Israel’s coronavirus manager Ronni Gamzu issued a clarification of remarks he made about rampaging coronavirus in Arab towns in the face of protests from Arab politicians.
“The Arab community has committed in the past fortnight, since Eid al-Adha, almost a terror attack, with hundreds of sick people,” Gamzu said in an interview with Ynet site.
The head of the Arab Joint List party, Ayman Odeh, called on Gamzu to work with the Arab community instead of defaming it.
“It is a pity that, while the Arab doctors are at the forefront of the struggle against the coronavirus, [Gamzu] comes out with a statement that harms an entire society. Instead of such unfortunate statements, I invite him to work together to defeat the pandemic,” Odeh said, according to the Times of Israel.
AJL MK Aida Touma-Sliman said that Gamzu was using “racist discourse.”
Gamzu subsequently claimed his words were misconstrued, saying he was using the term “terror attack” to signify the deadly impact on Arab communities.
“The intention behind the term ‘terror attack’ was stated in reference to the virus that causes its highest infection rates in the Arab community, and not society in general, as the headlines suggest,” he said. “I would like to apologize if things were not understood in this way.”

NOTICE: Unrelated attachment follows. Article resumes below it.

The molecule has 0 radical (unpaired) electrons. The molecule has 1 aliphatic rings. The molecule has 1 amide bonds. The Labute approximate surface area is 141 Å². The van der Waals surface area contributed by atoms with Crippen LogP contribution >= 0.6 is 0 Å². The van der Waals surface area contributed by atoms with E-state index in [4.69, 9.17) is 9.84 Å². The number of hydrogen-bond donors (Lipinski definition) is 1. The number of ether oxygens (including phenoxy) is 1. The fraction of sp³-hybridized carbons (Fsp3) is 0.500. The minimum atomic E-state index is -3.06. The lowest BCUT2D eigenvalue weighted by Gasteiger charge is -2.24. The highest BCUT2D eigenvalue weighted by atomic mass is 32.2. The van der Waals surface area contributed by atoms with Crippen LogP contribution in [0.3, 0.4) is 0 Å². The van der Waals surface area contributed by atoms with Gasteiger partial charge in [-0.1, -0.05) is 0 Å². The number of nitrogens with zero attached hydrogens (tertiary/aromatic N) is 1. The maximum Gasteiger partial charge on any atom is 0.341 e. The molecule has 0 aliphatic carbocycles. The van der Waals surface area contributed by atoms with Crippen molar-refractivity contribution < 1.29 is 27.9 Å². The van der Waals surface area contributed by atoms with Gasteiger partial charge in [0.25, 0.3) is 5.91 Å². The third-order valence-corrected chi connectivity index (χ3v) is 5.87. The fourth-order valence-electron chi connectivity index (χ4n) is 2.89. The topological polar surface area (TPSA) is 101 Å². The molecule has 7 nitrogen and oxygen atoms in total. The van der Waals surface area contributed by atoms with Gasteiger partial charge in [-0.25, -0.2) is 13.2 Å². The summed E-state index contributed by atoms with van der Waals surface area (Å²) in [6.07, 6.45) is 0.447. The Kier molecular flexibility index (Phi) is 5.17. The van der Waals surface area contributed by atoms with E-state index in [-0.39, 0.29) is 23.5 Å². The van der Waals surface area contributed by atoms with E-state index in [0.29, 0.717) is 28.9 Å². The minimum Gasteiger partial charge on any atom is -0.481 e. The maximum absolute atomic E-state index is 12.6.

His comments came against the backdrop of reports of a high rate of infection in eastern Yerushalayim and several Arab villages. Of the 3,835 active cases in Yerushalayim, between 45% and 50% are residents of eastern Yerushalayim, the Health Ministry reported over the weekend.
Israeli and Palestinian health officials said that more than 100 cases have been recorded almost every day in eastern Yerushalayim since Eid al-Adha two weeks ago.
According to the officials, many Arab residents have been ignoring the regulations by attending weddings and other celebrations in a number of Palestinian villages and towns located near Yerushalayim.
A coronavirus testing center was opened Sunday in the Jabel Mukaber neighborhood to help get a handle on the situation.
“I say to the Arab community, to their leaders and local authorities – you have the power. Do not wait for the government. Get help from the Home Front Command, from [the Health Ministry]. That is the only that way the infection rate can be reduced,” Gamzu said.
Gamzu “out of hand” rejected the claims that the Health Ministry’s policy toward the Arab sector during the health crisis has been “racist,” saying the one tasked with managing the outbreak in the community is an Arab himself.
“I received a phone call from Yarka a week ago,” he said. “They described to me what was happening there and said, ‘Come in, restrict, people here are sick. Why don’t you impose a closure on Yarka?’ You call that racism?”